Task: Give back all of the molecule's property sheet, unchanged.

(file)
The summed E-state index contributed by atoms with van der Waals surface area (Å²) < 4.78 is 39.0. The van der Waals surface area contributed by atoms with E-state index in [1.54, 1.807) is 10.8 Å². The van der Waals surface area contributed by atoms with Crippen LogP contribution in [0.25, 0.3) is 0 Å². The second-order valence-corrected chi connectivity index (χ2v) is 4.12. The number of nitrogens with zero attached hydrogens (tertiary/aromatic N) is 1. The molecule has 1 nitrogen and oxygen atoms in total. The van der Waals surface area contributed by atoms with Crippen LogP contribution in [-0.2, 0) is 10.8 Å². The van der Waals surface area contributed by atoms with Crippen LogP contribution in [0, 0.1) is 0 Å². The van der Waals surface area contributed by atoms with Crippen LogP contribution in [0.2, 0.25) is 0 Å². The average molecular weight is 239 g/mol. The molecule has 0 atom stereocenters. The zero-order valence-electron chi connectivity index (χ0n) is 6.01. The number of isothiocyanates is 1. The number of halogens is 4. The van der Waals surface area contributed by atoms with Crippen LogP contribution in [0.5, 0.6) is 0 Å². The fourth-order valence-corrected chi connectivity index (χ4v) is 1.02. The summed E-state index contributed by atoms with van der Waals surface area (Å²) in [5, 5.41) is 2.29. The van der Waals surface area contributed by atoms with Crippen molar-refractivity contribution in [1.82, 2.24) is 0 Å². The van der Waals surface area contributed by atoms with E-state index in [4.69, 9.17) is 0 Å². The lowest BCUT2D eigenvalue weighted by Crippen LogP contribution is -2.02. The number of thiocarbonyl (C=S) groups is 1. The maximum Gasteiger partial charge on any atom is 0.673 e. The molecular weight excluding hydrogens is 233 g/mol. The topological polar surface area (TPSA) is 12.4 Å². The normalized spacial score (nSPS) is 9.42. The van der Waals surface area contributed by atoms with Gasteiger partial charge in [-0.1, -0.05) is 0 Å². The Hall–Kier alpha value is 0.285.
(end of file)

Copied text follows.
The summed E-state index contributed by atoms with van der Waals surface area (Å²) < 4.78 is 39.0. The van der Waals surface area contributed by atoms with E-state index in [1.54, 1.807) is 10.8 Å². The van der Waals surface area contributed by atoms with Crippen LogP contribution in [0.25, 0.3) is 0 Å². The second-order valence-corrected chi connectivity index (χ2v) is 4.12. The number of nitrogens with zero attached hydrogens (tertiary/aromatic N) is 1. The molecule has 1 nitrogen and oxygen atoms in total. The van der Waals surface area contributed by atoms with Crippen LogP contribution in [-0.2, 0) is 10.8 Å². The van der Waals surface area contributed by atoms with Crippen LogP contribution in [0, 0.1) is 0 Å². The van der Waals surface area contributed by atoms with Crippen LogP contribution in [0.2, 0.25) is 0 Å². The average molecular weight is 239 g/mol. The molecule has 0 atom stereocenters. The zero-order valence-electron chi connectivity index (χ0n) is 6.01. The number of isothiocyanates is 1. The number of halogens is 4. The van der Waals surface area contributed by atoms with Crippen LogP contribution in [0.5, 0.6) is 0 Å². The fourth-order valence-corrected chi connectivity index (χ4v) is 1.02. The summed E-state index contributed by atoms with van der Waals surface area (Å²) in [5, 5.41) is 2.29. The van der Waals surface area contributed by atoms with Crippen molar-refractivity contribution in [1.82, 2.24) is 0 Å². The van der Waals surface area contributed by atoms with E-state index in [4.69, 9.17) is 0 Å². The lowest BCUT2D eigenvalue weighted by Crippen LogP contribution is -2.02. The number of thiocarbonyl (C=S) groups is 1. The maximum Gasteiger partial charge on any atom is 0.673 e. The molecular weight excluding hydrogens is 233 g/mol. The topological polar surface area (TPSA) is 12.4 Å². The normalized spacial score (nSPS) is 9.42. The van der Waals surface area contributed by atoms with Gasteiger partial charge in [-0.1, -0.05) is 0 Å². The Hall–Kier alpha value is 0.285.